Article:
More answers to your COVID-19 questions

ABC News chief medical correspondent Dr. Jen Ashton discusses COVID-19 and the correlation between blood types, pneumonia vaccination for seniors and allergy symptoms vs. coronavirus.
6:07 | 03/25/20

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Transcript for More answers to your COVID-19 questions
We'll turn again now to Dr. Jen Ashton here for more answers to your coronavirus questions. We got some great ones that are coming in from our viewers, Dr. Jen. We'll start with the first one, is there any correlation between blood type and whether or not you get the virus or how sick you become? That's a really interesting question. There was a limited study done very early on in this outbreak that showed that people who had type a blood were significantly at greater risk of getting sick with covid-19 than people with type O blood. Who were less likely. Now, it definitely needs more research. It hasn't been peer-reviewed. But if there's any truth to it, it does have implications for healthcare workers. It's not really for the lay public, but in terms of strategizing the risk of healthcare workers. Our second question, does the virus migrate once it's on the skin? The warning is to keep your hands away from your nose, mouth and eyes, but what if you touch your cheek or your forehead? So the virus doesn't crawl like some parasites do. But again, let's say it's on your cheek and you just brush your hand over your cheek and then two seconds later you touch your eye, or your nose or your mouth, that's how you can get infected. Again, the contact transmission the handwashing is really, really important. Once it's on your face it's easy to move it to a place where it can then again virulent. Our third question, does the latest pneumonia vaccination for seniors help with symptoms? Well, that new vaccine is really important for people over the age of 65, however, that does not protect you against this know -- novel coronavirus. What it may do is lower your risk of getting pneumonia from multiple pathogens. Remember, people who go to the hospital sick with pneumonia they can more than one type of pneumonia. Same with the flu. So, not a direct protection but still important nevertheless. All right, and Jen, we've been talking over the past few days about the nationwide blood shortage, and encouraging people that it's still safe to donate. But this next question is interesting, are people giving blood required to have a covid-19 test and await those results before donating? They are not, but the American red cross is taking really, really aggressive additional steps right now in the setting of the pandemic, so they're checking people's temperatures, there's no evidence that this covid-19 or novel coronavirus can be transmitted via blood but they're taking a lot of extra precautions and we desperately need more blood donations. So people if they're interested can go online and see what testing center is near them and register online. All right, that's great advice. I was just talking about this, because this time of year so many of us have allergies, and so our next question is, I get them every year seasonally, our next question, where we live, pollen and tree mold allergies are in in full swing, how can you tell if sneezing, coughing and sore throat are just allergies versus a case of covid-19? The first thing is, Amy, no one knows you better than you. If something feels bizarre to you, that's when your radar index of us is situation should go up, and start paying attention more closely. The other thing that is covid-19 really has such a massive range of symptoms, many people have such mild symptoms, they may have no symptoms so they don't know they're infected. The classic ones are easy to spot -- fever, cough, fatigue, some chest pain if it's severe in terms of respiratory issues, but the other common cold or allergy-like symptoms they can have them, too. That's why it all circles back to testing. We need to be able to test so many people so we get a grip. You can have two things at the same time. You can have allergies and coronavirus. I'm curious, do we even know the answer to this, why is it so different from person to person? We don't know because, again, there's so much about this virus that we're still learning, it's not even three months old yet, in general, we see that with influenza, not everyone gets massively ill and bedridden for seven to ten days with the flu, some people have more mild symptoms, so there's always a spectrum of the virus and we're seeing a huge one with this one for sure. All right, and speaking of tests, our next question surrounds that, do the tests have to be taken up your nose or are there other ways? The good news is that there are other ways that we will be seeing very, very soon, in days to weeks, but right now, the only test that's widely in circulation is a nasal swab and Amy, it needs to go all the way back there. So it's pretty uncomfortable. But you're going to be seeing self-swabbing in the nose. Sometimes in the hospital they do an oral swab down the throat, which causes people to cough and gag. We'll be seeing finger pricks and eventually blood tests, serology, to see if we have antibodies against this. A lot of options in the realm of testing. Over the next couple weeks? Hopefully, as soon as the fda approves these other methods we need to see them, as we say in medicine, stat. All right, Dr. Jen, as always, thank you so much. If you have your questions for Dr. Ashton, send them to her Instagram, @drjashton. Much more ahead as we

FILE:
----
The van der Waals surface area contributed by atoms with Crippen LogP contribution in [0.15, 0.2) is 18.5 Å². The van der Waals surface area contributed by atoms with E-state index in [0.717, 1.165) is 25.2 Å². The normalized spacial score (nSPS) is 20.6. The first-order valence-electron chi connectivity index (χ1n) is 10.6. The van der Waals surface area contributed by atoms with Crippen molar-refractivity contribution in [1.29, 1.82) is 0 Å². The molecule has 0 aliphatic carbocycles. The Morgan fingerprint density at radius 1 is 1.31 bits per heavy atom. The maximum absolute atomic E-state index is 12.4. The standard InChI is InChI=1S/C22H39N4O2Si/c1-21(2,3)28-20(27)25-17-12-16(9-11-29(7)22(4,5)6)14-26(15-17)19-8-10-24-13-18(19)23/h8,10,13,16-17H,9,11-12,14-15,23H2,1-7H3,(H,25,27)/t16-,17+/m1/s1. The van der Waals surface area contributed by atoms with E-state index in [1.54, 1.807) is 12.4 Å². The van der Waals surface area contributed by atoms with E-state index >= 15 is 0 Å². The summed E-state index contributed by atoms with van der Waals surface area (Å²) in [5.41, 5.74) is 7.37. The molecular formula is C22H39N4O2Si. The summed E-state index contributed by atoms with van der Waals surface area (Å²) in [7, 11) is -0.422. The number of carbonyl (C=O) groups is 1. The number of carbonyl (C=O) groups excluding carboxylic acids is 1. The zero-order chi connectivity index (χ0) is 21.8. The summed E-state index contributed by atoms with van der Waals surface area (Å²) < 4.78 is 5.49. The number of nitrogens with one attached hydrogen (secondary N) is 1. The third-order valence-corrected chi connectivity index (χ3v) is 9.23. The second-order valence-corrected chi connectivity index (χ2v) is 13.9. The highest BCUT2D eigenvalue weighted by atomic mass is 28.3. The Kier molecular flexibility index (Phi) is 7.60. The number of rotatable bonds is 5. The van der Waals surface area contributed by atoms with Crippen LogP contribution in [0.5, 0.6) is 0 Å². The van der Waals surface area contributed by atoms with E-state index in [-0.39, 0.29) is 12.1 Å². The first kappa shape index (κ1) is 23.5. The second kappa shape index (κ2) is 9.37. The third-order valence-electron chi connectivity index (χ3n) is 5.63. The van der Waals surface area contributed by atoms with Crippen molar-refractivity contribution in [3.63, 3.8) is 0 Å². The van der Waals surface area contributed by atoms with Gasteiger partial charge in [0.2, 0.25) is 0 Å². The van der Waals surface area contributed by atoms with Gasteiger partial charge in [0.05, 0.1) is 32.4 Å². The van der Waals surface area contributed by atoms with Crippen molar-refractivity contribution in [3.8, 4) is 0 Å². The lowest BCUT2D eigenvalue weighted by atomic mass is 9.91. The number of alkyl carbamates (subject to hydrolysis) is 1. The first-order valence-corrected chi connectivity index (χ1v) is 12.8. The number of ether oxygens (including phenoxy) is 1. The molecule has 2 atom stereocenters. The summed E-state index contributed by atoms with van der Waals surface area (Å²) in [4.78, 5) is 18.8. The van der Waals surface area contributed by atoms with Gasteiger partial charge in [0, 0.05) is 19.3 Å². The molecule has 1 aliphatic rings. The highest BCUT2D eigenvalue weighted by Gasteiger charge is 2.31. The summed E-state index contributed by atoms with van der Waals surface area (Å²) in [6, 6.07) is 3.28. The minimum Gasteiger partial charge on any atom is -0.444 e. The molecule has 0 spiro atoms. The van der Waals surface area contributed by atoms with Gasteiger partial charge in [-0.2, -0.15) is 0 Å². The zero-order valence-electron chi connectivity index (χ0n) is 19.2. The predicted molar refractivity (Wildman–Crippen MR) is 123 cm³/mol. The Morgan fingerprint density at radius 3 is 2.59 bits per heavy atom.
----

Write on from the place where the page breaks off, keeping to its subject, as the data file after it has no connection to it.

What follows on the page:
This transcript has been automatically generated and may not be 100% accurate.

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